Kiln-dried wood also lacks that tradition, and likely some prefer the musky smell of burning seasoned wood. However, for those who wish to be pragmatic, its consistency and lack of additional issues with bugs or rot make it the better choice.
What are the pros of Hardwoods?
Hardwoods are commonly preferred for indoor users. Their lower water content and general density make them burn slower and with less visible smoke. They also don’t have much sap when dried when compared to their softwood counterparts and, as such overall, produce
The crackles of the wood as it slowly burns away are not just relaxing but also economical. Their long-lasting nature means they offer more minutes per pound. Meanwhile, they don’t tend to have too much crackling to be a fire hazard.
Hardwoods, however, are more costly upfront due to their generally slower growth rate, among them that much more scarce than their softwood counterparts. Now onto some specific Hardwoods…
Being a hardwood Oak burns long and hot, providing good heat for each unit. However, its smell is not great. Oakwoods are known to smell sour, somewhat akin to vinegar; its odor is really distinct, so it’s not suitable for cooking. Oak also refuses to burn if not fully dry. It will still smell up the house but refuses actually to provide benefits. So seasoned oak is finicky.
Hickory has an even better heat output than oak, and it’s one of if not the best wood for such a thing. Hickory produces smoke, but it is only a little, and nothing would get caught upon. Hickory also doesn’t fire off chips, at least not many, so it’s not much of a fire hazard. Unlike oak, many enjoy the smell and taste of hickory smoke. Liquid smoke is made of hickory extract, after all.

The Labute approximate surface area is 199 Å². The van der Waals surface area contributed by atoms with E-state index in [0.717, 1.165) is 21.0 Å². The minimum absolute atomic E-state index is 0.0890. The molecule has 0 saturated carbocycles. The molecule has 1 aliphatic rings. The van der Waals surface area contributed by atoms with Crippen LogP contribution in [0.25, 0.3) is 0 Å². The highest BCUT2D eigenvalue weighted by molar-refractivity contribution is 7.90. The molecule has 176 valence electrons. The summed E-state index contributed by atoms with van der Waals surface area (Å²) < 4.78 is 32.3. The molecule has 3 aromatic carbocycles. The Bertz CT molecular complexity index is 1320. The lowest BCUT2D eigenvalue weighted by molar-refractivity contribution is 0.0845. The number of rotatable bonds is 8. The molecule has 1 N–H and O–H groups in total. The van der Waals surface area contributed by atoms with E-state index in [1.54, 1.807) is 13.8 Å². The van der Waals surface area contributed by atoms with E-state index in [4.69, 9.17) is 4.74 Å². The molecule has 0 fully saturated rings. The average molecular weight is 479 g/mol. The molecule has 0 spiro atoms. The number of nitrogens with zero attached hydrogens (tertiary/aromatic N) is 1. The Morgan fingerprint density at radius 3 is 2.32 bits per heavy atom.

Cherry has a nice and pleasant aroma, that’s its main strength, and that’s nearly all it has to its name. Like other hardwoods, it produces little smoke, but it doesn’t burn as hot as its kin. Cherry also pops and crackles more than an average wood so that it can be a bit of a fire hazard.
Maple is another wood-like oak that burns hot and burns long. Maple however has more flame for it’s weight than any others listed, burning slower than most of it’s hardwood competators. It also needs to be thoroughly dried or doesn’t work.